Change A Watch Battery in Most Watches

Changing a quartz watch battery is easy, you just have to know how to open the case (see my How To on that), have the right battery, and have the right tools. There are many stores that replace watch batteries but it is usually easier and safer changing watch batteries yourself. Besides, sometimes it is difficult to find local watch battery replacement, and even if you do, do they know what they are doing?
There are three types of tools used by people to change a watch battery, whatever is at hand, kinda ESD safe tools, and real ESD safe tools. First we need to discuss ESD so you know what you are dealing with. ESD stands for Electro Static Discharge and is basically what happens when you walk across carpet and touch a metal doorknob and get the mess shocked out of you, that’s over 3,500 volts there buddy!
For reference your quartz watch battery usually runs off either 1.5v or 3v. Needless to say that much voltage can easily fry the electronics in a quartz watch.
ESD is caused by many things, walking across carpet, your clothing moving around on your body, dry air inside a climate controlled home or office, etc. The problem is most people equate static shocks with carpet and doorknobs (metal) so they assume plastic is safe. Try pulling Styrofoam cups off the stack inside the plastic bag they came in, place your arm near the stack as you pull the cups off the stack, the hair raising on your arms shows you the static electricity buildup. You may also not know that cling wrap clings by using a static charge. Now we know that just because something is plastic, or non-metallic, that does not mean it will protect the delicate circuits inside your watch (generic plastic tweezers you picked up at WalMart are not a great idea).
Tool used to replace a watch battery
So what watch battery replacement tools do you use for quartz watches? Tools from reputable manufacturers like those above that are designed to be ESD safe. But those are expensive right? That depends on what you term expensive. I use two sets of tweezers for quartz work, one $40 set of Excelta 159B-RT Tweezer high resistance carbon fiber replaceable tipped ones, and one $20 set of LERLOY 132-0023 high resistance solid plastic. I use two for a variety of reasons but the latter will work just fine for most battery replacement jobs.
If for whatever reason you need to use a screwdriver in the case, look at the Wiha 7 piece ESD safe slotted and phillips percision screwdriver set and the Xcelite 6 piece precision slotted and phillips screwdriver set which are both real ESD safe sets and are fairly inexpensive. These screwdrivers are made from two different types of high resistance plastics and then the metal blade, this keeps any static away from the part you are working on. These are absolutely worth it if you chance your batteries multiple times, and are excellent quality tools that should last a lifetime.
Also note in the picture above I have a blue plastic probe, designed for use in electrical circuits, in case I need to push or pry on something such as to pry out the watch battery.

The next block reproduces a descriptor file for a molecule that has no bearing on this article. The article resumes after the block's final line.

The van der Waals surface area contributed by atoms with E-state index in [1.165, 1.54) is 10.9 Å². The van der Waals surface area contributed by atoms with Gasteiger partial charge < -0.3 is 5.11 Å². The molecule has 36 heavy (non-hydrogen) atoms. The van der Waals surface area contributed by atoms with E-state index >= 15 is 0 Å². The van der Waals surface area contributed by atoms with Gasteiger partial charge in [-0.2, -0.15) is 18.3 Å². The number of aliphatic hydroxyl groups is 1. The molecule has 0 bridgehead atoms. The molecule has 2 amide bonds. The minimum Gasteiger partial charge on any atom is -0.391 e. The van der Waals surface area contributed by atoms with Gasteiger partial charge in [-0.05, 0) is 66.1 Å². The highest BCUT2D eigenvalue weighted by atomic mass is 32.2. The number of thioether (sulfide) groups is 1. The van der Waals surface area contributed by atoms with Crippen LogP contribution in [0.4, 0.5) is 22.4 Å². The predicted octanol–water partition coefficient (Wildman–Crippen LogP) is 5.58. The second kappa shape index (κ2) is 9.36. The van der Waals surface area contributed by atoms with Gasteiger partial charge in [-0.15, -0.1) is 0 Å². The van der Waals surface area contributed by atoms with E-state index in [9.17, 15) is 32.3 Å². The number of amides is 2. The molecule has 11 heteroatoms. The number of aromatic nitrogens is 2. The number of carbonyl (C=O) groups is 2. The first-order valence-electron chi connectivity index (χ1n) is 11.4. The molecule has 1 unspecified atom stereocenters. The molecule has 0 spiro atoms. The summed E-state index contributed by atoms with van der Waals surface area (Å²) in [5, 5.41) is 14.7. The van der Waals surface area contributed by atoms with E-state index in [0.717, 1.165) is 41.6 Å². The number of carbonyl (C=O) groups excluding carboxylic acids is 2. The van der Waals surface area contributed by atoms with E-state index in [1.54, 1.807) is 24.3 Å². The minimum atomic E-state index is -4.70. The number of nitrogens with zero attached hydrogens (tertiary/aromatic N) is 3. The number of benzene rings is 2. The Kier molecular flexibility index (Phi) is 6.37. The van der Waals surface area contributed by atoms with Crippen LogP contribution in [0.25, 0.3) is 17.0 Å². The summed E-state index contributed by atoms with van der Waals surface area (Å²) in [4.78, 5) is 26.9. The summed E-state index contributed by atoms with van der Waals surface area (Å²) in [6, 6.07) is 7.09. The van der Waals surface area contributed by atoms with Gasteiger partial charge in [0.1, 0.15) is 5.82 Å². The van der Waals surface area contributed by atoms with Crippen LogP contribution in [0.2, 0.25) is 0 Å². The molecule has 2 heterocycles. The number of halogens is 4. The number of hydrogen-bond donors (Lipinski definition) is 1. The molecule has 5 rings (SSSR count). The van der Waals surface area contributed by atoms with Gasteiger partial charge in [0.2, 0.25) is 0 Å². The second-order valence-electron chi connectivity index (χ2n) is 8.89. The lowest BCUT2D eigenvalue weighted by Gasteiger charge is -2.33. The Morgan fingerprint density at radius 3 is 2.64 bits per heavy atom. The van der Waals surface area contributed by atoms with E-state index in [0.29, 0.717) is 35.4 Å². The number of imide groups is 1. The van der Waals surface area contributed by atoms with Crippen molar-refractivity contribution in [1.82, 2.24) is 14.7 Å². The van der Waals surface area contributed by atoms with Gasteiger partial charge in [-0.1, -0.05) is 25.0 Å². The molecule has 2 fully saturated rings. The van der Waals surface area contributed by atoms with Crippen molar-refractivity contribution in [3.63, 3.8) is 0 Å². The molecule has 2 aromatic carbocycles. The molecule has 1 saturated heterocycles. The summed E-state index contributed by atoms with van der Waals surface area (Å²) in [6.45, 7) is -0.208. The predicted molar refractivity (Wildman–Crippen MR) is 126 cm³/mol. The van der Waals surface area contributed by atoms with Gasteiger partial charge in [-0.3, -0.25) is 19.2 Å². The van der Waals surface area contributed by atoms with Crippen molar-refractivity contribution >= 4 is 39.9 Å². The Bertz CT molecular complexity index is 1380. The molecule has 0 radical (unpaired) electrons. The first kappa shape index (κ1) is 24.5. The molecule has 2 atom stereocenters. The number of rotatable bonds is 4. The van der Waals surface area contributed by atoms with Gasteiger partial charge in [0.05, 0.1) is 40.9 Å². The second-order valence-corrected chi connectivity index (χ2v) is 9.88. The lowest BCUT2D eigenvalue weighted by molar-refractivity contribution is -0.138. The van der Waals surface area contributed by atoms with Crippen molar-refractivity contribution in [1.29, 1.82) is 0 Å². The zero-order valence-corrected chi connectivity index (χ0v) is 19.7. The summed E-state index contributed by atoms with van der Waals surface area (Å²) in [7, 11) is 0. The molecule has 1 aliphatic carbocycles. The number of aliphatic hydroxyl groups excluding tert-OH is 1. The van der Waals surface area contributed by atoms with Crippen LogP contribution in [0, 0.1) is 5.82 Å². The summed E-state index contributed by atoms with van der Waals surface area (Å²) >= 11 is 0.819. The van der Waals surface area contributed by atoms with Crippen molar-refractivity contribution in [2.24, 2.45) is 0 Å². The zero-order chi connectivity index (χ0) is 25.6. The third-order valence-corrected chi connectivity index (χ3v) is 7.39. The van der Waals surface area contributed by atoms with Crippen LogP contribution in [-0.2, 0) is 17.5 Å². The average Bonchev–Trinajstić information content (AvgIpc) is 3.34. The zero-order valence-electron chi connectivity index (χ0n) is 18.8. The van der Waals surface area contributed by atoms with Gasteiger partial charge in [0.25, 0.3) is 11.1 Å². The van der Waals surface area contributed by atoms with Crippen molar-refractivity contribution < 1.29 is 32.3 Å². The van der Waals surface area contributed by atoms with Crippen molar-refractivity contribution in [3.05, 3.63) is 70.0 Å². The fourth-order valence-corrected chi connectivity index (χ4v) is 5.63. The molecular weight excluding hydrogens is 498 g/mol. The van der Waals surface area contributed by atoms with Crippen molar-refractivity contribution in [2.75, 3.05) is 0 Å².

Lastly, I use a special ESD safe work mat like the 24×27.5-Inch Desktop Anti-Static Mat M3013 and discharge myself before touching anything. You can usually discharge yourself by touching anything grounded such as a metal water pipe, metal gas line, bare screw head on the center of an electrical outlet, etc. I have a grounding plate plugged into a grounded electrical outlet just for this and I use it every time I replace a watch battery.
Now assuming you are discharged and have the proper tools, replacing that watch battery is a snap! Most watch batteries these days are not even held in place once you get the back off, just carefully lift it out and place the new one in. Some have a sliding tab on top of the battery that swings out of the way so you can lift out the battery. The last type is the ones where you need to remove a screw (with the correct ESD safe screwdriver of course) on an arm over the top of the battery. There is nothing more to it.
Back cover opened to change a watch battery
The watch above has a little metal arm that comes over to secure the watch battery. To move this arm you need to remove the screw below and to the left, just to the right of the copper coil. Once that is done and the retainer is removed, you can just use your tweezers to replace a watch battery like this:
tweezers used to replace a watch battery
Just reverse the procedure to put in the new battery and you are done!
If you don’t have a spare, you can get your replacement watch battery from Amazon.
Before you throw up your hands and take it to WalMart to have someone there do it because they know what they are doing, I read a story by a well known watchmaking instructor about an employee at WalMart prying the back off a $20,000+ watch (which was not a snap on back), destroying the back, the springs that held the back on, the movement, and everything, only to find out the watch was a mechanical and did not have a battery at all!
The people running these places have no idea what ESD is, what an expensive watch is, or how to do anything. They do not train their employees on how to do anything, much less the correct way to do it. It is much better that you replace a watch battery since you will at least have some respect for the watch. Good luck!
Using the links provided to purchase items such as your replacement watch battery helps to support this website and is very much appreciated!

Hope you enjoyed learning how to change a watch battery!

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